Oklahoma Tax Cuts Back on Track

Oklahoma is back on track to reduce its personal income tax and make sure it remains economically competitive. Last year, Oklahoma legislators voted to reduce the state’s personal income tax from 5.25 percent to 5 percent starting January 1, 2015. There was also a provision to lower the income tax further to 4.85 percent in 2016 if certain revenue targets are met. Governor Fallin signed the measure into law and Oklahoma became one of eighteen states to cut taxes during the 2013 legislative session.

Unfortunately, the tax cut package was ultimately ruled unconstitutional by the Oklahoma Supreme Court. The package included a provision to put aside money for repairs to the State Capitol Building, which violated the state’s single subject rule. The rule, which is law in 41 states, says that each bill can only pertain to a single subject; unlike the behemoth laws that are regularly passed at the federal level. Legislators immediately began to work on legislation to reinstate the tax cuts, but Governor Fallin was originally non-committal as to whether she would support a new tax cut measure.

However, citizens of Oklahoma will be glad to know that the once unsure forecast for tax cuts in the Sooner State has turned around. Tax cut measures have recently been introduced in both the House and Senate. The tax cut package would reduce the personal income tax rate from its current 5.25 percent down to 4 percent by 2018. This would keep pace with neighboring Kansas, which is set to reduce its personal income tax down to 3.9 percent by 2018. Governor Fallin has indicated that, despite her previous reservations, she will support some type of reduction in the personal income tax rate. The move would be very economically beneficial for Oklahoma since it is between Texas, a state having no income tax, and Kansas, one that is rapidly reducing its income tax.

States do not enact (or fail to enact) policies in a vacuum. Each policy decision a state makes has an impact on their state’s economic competitiveness. In order to attract jobs, people, and growing tax revenues, states must remain a desirable place to live, work, and save. Economic data shows that reducing (or eliminating) a state income tax is a great way to make sure that a state becomes or remains competitive.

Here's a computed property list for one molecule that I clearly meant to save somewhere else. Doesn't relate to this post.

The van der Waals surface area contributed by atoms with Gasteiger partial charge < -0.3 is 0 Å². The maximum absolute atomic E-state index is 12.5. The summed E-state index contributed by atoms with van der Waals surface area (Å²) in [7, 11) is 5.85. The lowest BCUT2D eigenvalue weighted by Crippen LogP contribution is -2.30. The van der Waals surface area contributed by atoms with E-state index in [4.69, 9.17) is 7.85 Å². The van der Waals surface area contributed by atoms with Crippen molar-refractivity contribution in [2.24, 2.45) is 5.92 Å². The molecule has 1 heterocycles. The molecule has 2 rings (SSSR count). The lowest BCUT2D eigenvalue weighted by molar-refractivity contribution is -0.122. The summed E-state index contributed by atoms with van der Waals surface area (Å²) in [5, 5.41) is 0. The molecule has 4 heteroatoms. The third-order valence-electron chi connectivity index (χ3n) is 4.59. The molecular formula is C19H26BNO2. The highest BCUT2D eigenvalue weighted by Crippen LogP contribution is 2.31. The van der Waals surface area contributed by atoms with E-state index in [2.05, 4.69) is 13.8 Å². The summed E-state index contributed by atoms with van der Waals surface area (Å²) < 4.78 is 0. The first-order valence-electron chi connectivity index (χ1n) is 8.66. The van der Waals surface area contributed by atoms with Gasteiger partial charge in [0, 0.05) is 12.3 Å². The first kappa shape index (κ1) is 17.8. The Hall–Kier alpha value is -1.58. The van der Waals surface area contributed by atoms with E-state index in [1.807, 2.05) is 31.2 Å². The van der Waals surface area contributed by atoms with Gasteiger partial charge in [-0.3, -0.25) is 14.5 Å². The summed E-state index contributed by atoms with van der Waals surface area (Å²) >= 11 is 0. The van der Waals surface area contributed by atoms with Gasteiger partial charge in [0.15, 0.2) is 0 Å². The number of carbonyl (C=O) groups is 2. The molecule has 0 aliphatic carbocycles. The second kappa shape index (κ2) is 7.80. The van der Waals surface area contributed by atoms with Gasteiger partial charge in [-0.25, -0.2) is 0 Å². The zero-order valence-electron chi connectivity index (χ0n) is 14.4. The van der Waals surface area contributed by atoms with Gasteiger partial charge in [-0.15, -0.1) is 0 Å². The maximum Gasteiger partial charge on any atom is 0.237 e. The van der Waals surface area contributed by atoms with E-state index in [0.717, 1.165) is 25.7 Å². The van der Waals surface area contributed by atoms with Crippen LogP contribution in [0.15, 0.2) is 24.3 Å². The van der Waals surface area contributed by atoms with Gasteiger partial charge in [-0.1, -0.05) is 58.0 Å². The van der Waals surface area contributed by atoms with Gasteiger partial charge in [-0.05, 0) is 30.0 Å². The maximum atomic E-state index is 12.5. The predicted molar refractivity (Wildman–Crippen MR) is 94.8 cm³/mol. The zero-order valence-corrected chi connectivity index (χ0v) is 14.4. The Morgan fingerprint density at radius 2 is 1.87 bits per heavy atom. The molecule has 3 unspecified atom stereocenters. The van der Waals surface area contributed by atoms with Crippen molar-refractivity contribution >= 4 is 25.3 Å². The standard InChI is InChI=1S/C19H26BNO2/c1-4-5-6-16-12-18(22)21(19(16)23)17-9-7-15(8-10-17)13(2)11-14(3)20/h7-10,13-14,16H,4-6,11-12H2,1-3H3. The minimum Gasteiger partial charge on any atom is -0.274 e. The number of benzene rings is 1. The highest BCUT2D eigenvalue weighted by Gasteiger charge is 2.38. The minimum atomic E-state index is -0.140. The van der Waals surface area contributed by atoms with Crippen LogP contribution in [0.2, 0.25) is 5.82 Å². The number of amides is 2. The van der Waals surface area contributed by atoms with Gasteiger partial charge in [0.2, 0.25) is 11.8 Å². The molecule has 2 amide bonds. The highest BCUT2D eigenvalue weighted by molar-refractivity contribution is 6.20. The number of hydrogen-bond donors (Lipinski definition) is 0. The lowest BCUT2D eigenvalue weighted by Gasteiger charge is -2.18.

ALEC’s annual Rich States, Poor States economic competitiveness report ranks the states on their economic outlook based on 15 policy variables. The report discusses the importance of reducing the barrier between work and reward—the personal income tax. Over the past ten years, the nine states with no personal income tax have consistently outperformed the nine states with the highest income taxes in almost every area.

No income tax states

The economic data is clear, states without an income tax tend to experience higher rates of economic growth. Kansas has recognized this truth and has been working to cut down its income tax and has been reaping the rewards of that decision. Steve Anderson, the former Budget Director for Gov. Sam Brownback, reported that “The Kansas portion of the Kansas City Metro area gained 9,500 jobs from May 2012 to May 2013 while the Missouri side registered no change in total nonfarm employment over the year.” Additionally, since the tax cuts were passed, Kansas’ unemployment rate has fallen from 7 percent to 5.1 percent (as of November, 2013).

With Kansas gaining ground in the effort to reduce its personal income tax and Texas already at a rate of zero, Oklahoma can’t afford to stand still.

In Depth: Cronyism

Cronyism in tax policy stifles innovation, hinders competition and introduces a deep temptation for corruption. The 2014 ALEC Center for State Fiscal Reform study, The Unseen Costs of Tax Cronyism: Favoritism and Foregone Growth, found that in the most recent year in which states published their respective tax expenditure…

+ Cronyism In Depth